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Fourths Of Long Ago

Fourths Of Long Ago image
Parent Issue
Day
14
Month
June
Year
1895
Copyright
Public Domain
OCR Text

The files of old eastern newspapers contain descriptions of striking celebrations and queer eveuts which have occurred ou the natal day of the nation. ïhe following, taken from the yellow and musty files, were reproduced in the Boston Globe, in the lauguage of those who witnessed the scènes and incidents : July 4, 1777, was notioed by eveiy mark of joy. In the forenoon the Rev Dr. Gordon of Roxbury, at the desire of the assembly, sitting here, preachec au excellent discourse from I Kings xii, 15, after which the general court having given previous orders f or making every preparation f or drinking success to the 13 United States, sent an invitation to General Heath and the officers of the Continental army and navy, and niany other gentlemen. While "The Congress' and other toasts were drank the guns on Fort Hill, Castle Island, Huil and the vessels of war in the harbor fired a grand salute. July 4, 1795, th ere was great excitement in Boston. The Jay treaty of amity, commerce and navigation between the United States and Great Britain had jast been concluded. The people of Boston believed that our rights would be surrendered if the treaty were ratified. Petitions for mass meetings to denounce the action of Mr. Jay were being circulated on the streets during the celebration. July 4, 1801, was a time particular ly calculated to excite the most intense patriotic memories aud emotions. The informal but vigorous war with France had scarcely ceased. The young republic's merchant mai-ine was betrvveen the fires of what has been of late termed French "spoliation, " and British aggression and confiscation of ships and imprisonment of seamen. Then, too, the Mediterranean piratea were to be attended to, and the preparation of a fleet f or the purpose of bringing the ' ' Barbary rovers" to task occupied attention. All the bells were rang, flags displayed, salutes fired by the artilleiy, by the Gonstitution and Boston frigates, Fort Independence and by the French corvet Berceau, which last was fancifully decorated with colors. The cadete, nnder Colonel Welles, as usual, did the escort duties of the day. The fusiliers, under Captain Brazer, paraded, performed a variety of evolutions and firings with intelïigence and exactness and dined together at Dorchester. July 4, 1806, there was a man and bear fight on the Comrnon. The reporters of the day failed to record the nuinber of rounds or the winner. July 4, 1810, the tojvn furnished four hogsheads of punch, free to all. July 4, 1822, from dawn till nearly midnight was a jubilee, and the entire population of the city, "ciad in their best attire, ' ' were in the. streets or on the Cominon, visiting the various decorated halls or witnessing the prrade of military corps of horse and foot, and numerous processions, and no scène of tumult or indecorum was anywhere to be seen. His exc-i!w:::v the govemor held the usual lev e in the eeuate chamber. Among tl se who called to pay their respects we. - 1 Lie consul of the king of France, John Jacob Astor of New York, Chief Justice Parker, Rev. President Kirkland of Harvard university, the Society of Cincinnati in a body (about 20 of thé remnant of the Massachusetts line of the Revolutionary amiy were present on the occasion), Brigadier General Sullivan and the officers of the Third brigade, First división (the officers were in very neat and mostly in new and rich uniforms and were upward of 100 in nuniber)i members of the senate and house, rnayor, aldermen, clergyinen and the officiaLs of the Mechanic Charitable society. The Society of the Cincinnati held their annual meeting at the Exehauge Coffee house, and 24 gray haired veterans of the Revolution and their sous sat down to the dinner. The president of the society read :i letter from the Marquis Lafayette, and a toast was drank to the health of the Frenchman. July 4, 182G, the fiftieth ajiuiversary, The Centinel appeared in i:ionrning and priuted fchifi note: "Au extraordinary occïirrence makes it a duty to give our columns the respectful garb of mourning, although they are devoted to the records of the most festivo celebración of crarcountry'8 independence sinee the interestiiig era of 1776. Near the close of the celebra tion today the venerable John Adams, the senior siu-viving signer of the immortaJ Decliiration, and one of the conunittee which reported it, amid the áspirations of millions in gratefnl memorial of bis services and thanksgiving for the long C(5utinuance of his patriarcal life, was feremslated from this to a better world. For many, many years he had been the sui-viving father of his conntry, and having on the decease of his great predecessor clothed oirr journal in weeds of mouming no consideration can induce ns to omit the same prompt and respectful honors to the memory of his early aesociate and constant friend. " Meanwhile, but unkuown in Boston on the day of the celebration, Thomas Jefferson, another ex-president of the United States and another signer of the Declaration of Indepeudence, had died at Monticello. The fact was not published in the newspapers iñ Boston xuitil Jtdy 12. July 4, 1881, died aaother ex-president of the United States, James Monroe. His death, however, did not interfere with the celebration. for it was not known in Boston until the arrivalof the Btoamboat midi at noon ca July . Jn'.y 4, 18S8, lat feast parle fcr by tho stïlc. I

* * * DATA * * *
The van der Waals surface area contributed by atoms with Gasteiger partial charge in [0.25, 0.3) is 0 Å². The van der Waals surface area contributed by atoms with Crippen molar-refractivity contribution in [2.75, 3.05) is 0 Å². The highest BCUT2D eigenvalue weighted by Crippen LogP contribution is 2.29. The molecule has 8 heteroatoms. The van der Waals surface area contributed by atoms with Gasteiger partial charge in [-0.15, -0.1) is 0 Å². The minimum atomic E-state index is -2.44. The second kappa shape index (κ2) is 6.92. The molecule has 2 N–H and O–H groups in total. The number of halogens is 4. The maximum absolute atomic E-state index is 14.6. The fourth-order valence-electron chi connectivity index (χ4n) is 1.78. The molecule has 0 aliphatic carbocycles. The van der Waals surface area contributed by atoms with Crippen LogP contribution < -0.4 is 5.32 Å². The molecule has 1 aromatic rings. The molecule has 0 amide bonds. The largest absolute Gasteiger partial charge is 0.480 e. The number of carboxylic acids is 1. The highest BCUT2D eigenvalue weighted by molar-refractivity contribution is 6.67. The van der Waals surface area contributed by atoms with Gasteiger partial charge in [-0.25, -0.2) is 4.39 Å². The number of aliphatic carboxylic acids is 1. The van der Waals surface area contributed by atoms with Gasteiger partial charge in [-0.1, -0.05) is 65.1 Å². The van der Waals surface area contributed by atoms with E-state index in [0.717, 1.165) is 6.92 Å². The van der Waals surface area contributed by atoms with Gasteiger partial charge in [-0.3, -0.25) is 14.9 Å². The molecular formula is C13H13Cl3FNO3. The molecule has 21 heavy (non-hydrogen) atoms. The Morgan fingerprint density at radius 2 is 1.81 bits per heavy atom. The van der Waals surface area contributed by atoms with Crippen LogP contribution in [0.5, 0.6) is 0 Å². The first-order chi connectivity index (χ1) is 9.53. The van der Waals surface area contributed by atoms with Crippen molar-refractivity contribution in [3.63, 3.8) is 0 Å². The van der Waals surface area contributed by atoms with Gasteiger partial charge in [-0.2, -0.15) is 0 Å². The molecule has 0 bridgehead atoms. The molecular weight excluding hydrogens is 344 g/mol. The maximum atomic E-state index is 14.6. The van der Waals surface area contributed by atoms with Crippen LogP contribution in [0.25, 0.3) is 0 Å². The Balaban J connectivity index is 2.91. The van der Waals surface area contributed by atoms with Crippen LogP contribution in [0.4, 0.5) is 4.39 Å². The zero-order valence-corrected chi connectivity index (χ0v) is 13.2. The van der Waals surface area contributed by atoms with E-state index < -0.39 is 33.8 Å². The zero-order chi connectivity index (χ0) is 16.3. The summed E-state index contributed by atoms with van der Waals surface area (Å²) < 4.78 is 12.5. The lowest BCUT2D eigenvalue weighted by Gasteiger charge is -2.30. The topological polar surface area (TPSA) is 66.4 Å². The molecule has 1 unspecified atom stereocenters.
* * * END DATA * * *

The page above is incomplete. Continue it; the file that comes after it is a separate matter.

Article

Subjects
Ann Arbor Argus
Old News